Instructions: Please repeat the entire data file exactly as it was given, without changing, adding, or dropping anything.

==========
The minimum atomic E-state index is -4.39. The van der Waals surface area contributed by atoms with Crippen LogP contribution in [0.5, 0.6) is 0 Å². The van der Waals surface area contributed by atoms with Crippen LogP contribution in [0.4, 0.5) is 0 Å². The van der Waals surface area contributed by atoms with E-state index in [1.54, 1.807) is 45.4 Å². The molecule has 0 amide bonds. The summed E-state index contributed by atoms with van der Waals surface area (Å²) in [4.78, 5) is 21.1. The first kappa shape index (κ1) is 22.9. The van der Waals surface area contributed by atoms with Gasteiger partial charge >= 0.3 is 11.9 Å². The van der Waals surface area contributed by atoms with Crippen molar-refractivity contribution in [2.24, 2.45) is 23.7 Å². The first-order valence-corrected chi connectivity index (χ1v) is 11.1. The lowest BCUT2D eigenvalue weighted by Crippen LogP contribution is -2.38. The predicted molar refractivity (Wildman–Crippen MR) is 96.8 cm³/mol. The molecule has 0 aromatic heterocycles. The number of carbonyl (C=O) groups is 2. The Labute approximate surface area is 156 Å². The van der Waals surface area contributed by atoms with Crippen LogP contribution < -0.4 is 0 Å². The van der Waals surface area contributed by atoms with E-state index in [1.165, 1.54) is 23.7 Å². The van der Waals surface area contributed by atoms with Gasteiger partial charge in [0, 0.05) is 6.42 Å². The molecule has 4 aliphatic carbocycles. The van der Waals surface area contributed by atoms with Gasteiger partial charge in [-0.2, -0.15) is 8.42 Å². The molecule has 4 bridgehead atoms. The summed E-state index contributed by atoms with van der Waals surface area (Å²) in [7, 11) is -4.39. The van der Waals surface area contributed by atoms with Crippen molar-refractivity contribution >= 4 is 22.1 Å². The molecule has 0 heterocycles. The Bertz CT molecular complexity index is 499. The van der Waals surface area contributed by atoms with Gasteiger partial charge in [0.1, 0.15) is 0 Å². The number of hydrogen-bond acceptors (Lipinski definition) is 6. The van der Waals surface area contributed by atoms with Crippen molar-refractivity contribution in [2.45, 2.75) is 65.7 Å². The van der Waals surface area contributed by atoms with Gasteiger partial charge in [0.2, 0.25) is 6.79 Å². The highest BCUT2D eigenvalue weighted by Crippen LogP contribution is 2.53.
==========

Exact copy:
The minimum atomic E-state index is -4.39. The van der Waals surface area contributed by atoms with Crippen LogP contribution in [0.5, 0.6) is 0 Å². The van der Waals surface area contributed by atoms with Crippen LogP contribution in [0.4, 0.5) is 0 Å². The van der Waals surface area contributed by atoms with E-state index in [1.54, 1.807) is 45.4 Å². The molecule has 0 amide bonds. The summed E-state index contributed by atoms with van der Waals surface area (Å²) in [4.78, 5) is 21.1. The first kappa shape index (κ1) is 22.9. The van der Waals surface area contributed by atoms with Gasteiger partial charge >= 0.3 is 11.9 Å². The van der Waals surface area contributed by atoms with Crippen molar-refractivity contribution in [2.24, 2.45) is 23.7 Å². The first-order valence-corrected chi connectivity index (χ1v) is 11.1. The lowest BCUT2D eigenvalue weighted by Crippen LogP contribution is -2.38. The predicted molar refractivity (Wildman–Crippen MR) is 96.8 cm³/mol. The molecule has 0 aromatic heterocycles. The number of carbonyl (C=O) groups is 2. The Labute approximate surface area is 156 Å². The van der Waals surface area contributed by atoms with Crippen LogP contribution < -0.4 is 0 Å². The van der Waals surface area contributed by atoms with E-state index in [1.165, 1.54) is 23.7 Å². The van der Waals surface area contributed by atoms with Gasteiger partial charge in [0, 0.05) is 6.42 Å². The molecule has 4 aliphatic carbocycles. The van der Waals surface area contributed by atoms with Gasteiger partial charge in [-0.2, -0.15) is 8.42 Å². The molecule has 4 bridgehead atoms. The summed E-state index contributed by atoms with van der Waals surface area (Å²) in [7, 11) is -4.39. The van der Waals surface area contributed by atoms with Crippen molar-refractivity contribution >= 4 is 22.1 Å². The molecule has 0 heterocycles. The Bertz CT molecular complexity index is 499. The van der Waals surface area contributed by atoms with Gasteiger partial charge in [0.1, 0.15) is 0 Å². The number of hydrogen-bond acceptors (Lipinski definition) is 6. The van der Waals surface area contributed by atoms with Crippen molar-refractivity contribution in [2.45, 2.75) is 65.7 Å². The van der Waals surface area contributed by atoms with Gasteiger partial charge in [0.2, 0.25) is 6.79 Å². The highest BCUT2D eigenvalue weighted by Crippen LogP contribution is 2.53.